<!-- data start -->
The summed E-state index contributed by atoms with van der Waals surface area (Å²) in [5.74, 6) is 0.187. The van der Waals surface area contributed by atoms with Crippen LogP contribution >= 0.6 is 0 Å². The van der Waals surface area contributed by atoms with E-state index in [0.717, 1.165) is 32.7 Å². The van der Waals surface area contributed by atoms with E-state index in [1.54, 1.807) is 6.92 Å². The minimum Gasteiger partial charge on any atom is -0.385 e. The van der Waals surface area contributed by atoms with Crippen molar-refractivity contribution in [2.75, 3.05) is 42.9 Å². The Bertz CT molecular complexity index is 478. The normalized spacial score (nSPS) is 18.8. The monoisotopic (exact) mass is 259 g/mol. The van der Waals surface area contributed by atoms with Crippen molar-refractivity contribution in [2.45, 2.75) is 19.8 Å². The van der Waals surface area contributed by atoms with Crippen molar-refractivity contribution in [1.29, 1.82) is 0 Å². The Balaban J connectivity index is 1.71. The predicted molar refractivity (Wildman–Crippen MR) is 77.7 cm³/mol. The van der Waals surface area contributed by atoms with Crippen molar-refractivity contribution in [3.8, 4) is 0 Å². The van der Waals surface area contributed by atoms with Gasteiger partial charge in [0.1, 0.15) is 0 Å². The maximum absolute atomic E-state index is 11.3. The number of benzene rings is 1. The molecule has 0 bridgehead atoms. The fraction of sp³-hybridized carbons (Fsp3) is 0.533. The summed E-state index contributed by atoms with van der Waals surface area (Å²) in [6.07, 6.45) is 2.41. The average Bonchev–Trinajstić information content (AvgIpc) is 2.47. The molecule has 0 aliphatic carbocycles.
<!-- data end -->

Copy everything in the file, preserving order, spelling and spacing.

The summed E-state index contributed by atoms with van der Waals surface area (Å²) in [5.74, 6) is 0.187. The van der Waals surface area contributed by atoms with Crippen LogP contribution >= 0.6 is 0 Å². The van der Waals surface area contributed by atoms with E-state index in [0.717, 1.165) is 32.7 Å². The van der Waals surface area contributed by atoms with E-state index in [1.54, 1.807) is 6.92 Å². The minimum Gasteiger partial charge on any atom is -0.385 e. The van der Waals surface area contributed by atoms with Crippen molar-refractivity contribution in [2.75, 3.05) is 42.9 Å². The Bertz CT molecular complexity index is 478. The normalized spacial score (nSPS) is 18.8. The monoisotopic (exact) mass is 259 g/mol. The van der Waals surface area contributed by atoms with Crippen molar-refractivity contribution in [2.45, 2.75) is 19.8 Å². The van der Waals surface area contributed by atoms with Crippen molar-refractivity contribution in [1.29, 1.82) is 0 Å². The Balaban J connectivity index is 1.71. The predicted molar refractivity (Wildman–Crippen MR) is 77.7 cm³/mol. The van der Waals surface area contributed by atoms with Crippen molar-refractivity contribution in [3.8, 4) is 0 Å². The van der Waals surface area contributed by atoms with Gasteiger partial charge in [0.1, 0.15) is 0 Å². The maximum absolute atomic E-state index is 11.3. The number of benzene rings is 1. The molecule has 0 bridgehead atoms. The fraction of sp³-hybridized carbons (Fsp3) is 0.533. The summed E-state index contributed by atoms with van der Waals surface area (Å²) in [6.07, 6.45) is 2.41. The average Bonchev–Trinajstić information content (AvgIpc) is 2.47. The molecule has 0 aliphatic carbocycles.